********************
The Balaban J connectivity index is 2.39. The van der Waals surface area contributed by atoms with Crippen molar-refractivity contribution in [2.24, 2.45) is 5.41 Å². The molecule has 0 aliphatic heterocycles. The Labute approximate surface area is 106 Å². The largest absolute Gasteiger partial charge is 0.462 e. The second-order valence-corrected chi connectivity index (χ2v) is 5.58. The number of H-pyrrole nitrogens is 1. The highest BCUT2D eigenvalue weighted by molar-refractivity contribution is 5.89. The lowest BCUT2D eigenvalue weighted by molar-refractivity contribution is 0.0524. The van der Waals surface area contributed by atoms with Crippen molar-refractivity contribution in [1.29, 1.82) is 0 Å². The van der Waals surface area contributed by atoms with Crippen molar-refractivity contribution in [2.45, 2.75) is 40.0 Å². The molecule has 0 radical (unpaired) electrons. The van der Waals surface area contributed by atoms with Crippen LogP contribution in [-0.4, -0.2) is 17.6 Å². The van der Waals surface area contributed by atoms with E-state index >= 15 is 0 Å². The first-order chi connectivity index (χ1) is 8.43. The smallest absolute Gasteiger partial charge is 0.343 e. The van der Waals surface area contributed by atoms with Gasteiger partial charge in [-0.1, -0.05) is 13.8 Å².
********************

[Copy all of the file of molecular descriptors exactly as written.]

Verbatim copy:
The Balaban J connectivity index is 2.39. The van der Waals surface area contributed by atoms with Crippen molar-refractivity contribution in [2.24, 2.45) is 5.41 Å². The molecule has 0 aliphatic heterocycles. The Labute approximate surface area is 106 Å². The largest absolute Gasteiger partial charge is 0.462 e. The second-order valence-corrected chi connectivity index (χ2v) is 5.58. The number of H-pyrrole nitrogens is 1. The highest BCUT2D eigenvalue weighted by molar-refractivity contribution is 5.89. The lowest BCUT2D eigenvalue weighted by molar-refractivity contribution is 0.0524. The van der Waals surface area contributed by atoms with Crippen molar-refractivity contribution in [1.29, 1.82) is 0 Å². The van der Waals surface area contributed by atoms with Crippen molar-refractivity contribution in [2.45, 2.75) is 40.0 Å². The molecule has 0 radical (unpaired) electrons. The van der Waals surface area contributed by atoms with Crippen LogP contribution in [-0.4, -0.2) is 17.6 Å². The van der Waals surface area contributed by atoms with E-state index >= 15 is 0 Å². The first-order chi connectivity index (χ1) is 8.43. The smallest absolute Gasteiger partial charge is 0.343 e. The van der Waals surface area contributed by atoms with Gasteiger partial charge in [-0.1, -0.05) is 13.8 Å².